Do otters target the same fish species and sizes as anglers? A case study from a lowland trout stream (Czech Republic)
Stocking of hatchery-reared fish into streams is a common practice in fisheries industry as it provides catches for recreational anglers and support for native fish populations. The Eurasian otter Lutra lutra is one of the most important freshwater piscivorous predators in Europe. Impact of otters on stocked fish is a source of conflict between fisheries industry and environmental protection. This study aimed to describe differences between otter diet and catches of anglers on a lowland trout stream with salmonid stocking. Otter diet was studied during winter, using spraint analysis. Fish dominated otter diet (85% of biomass). Gudgeon Gobio gobio was the most important otter prey (38% of biomass). Catches of otters and catches of anglers on the stream were significantly different. Otters mostly preyed upon small-growing fish species of medium or no angling value while anglers took large-growing fish species of medium and high angling value. Otters took fish with average weight of 10 g while anglers took fish with average weight of 290 g. Stocked salmonids made up 13% of estimated biomass in otter diet. Otters targeted significantly different fish species of different sizes than anglers did.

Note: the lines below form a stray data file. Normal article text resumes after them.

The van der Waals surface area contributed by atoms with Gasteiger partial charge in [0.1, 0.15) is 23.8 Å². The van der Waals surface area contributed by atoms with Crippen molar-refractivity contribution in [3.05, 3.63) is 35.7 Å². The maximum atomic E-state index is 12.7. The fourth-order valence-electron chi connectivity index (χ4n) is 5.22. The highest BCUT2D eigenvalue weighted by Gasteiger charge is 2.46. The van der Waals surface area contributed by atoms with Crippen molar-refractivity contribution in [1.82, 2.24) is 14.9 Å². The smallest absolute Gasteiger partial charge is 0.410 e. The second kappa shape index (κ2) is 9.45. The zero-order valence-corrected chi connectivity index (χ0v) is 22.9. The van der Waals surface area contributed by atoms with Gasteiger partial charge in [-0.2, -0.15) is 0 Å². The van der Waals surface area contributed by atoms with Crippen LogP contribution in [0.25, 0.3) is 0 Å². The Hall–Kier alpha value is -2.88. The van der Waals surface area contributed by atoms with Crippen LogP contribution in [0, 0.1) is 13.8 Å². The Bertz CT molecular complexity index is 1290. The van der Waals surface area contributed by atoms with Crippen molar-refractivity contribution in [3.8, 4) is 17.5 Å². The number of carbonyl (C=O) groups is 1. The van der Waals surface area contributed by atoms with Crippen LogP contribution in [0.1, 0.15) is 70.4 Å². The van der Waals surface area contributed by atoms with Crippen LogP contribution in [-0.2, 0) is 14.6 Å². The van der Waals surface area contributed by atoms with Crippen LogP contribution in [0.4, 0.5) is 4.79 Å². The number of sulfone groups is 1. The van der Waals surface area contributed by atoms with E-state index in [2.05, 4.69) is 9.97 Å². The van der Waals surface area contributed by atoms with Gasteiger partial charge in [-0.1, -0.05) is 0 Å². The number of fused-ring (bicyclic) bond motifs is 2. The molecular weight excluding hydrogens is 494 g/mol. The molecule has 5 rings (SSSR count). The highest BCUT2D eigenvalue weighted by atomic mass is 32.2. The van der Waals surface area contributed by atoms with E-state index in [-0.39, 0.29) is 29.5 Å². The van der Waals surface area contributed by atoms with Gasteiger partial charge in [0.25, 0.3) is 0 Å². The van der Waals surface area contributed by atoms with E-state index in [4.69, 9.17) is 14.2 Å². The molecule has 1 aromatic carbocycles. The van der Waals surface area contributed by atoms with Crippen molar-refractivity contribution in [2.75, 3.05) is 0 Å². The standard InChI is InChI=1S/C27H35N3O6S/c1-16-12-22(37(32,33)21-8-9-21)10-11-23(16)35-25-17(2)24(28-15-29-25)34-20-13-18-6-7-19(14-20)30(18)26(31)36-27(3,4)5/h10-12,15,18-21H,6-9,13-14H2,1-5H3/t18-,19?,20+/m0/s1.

Auteurs du document :
Roman Lyach, Martin Čech
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Mots clés :
Brown trout, Fish losses, Fish predation, Hatchery-reared fish, Pharyngeal bones, Rainbow trout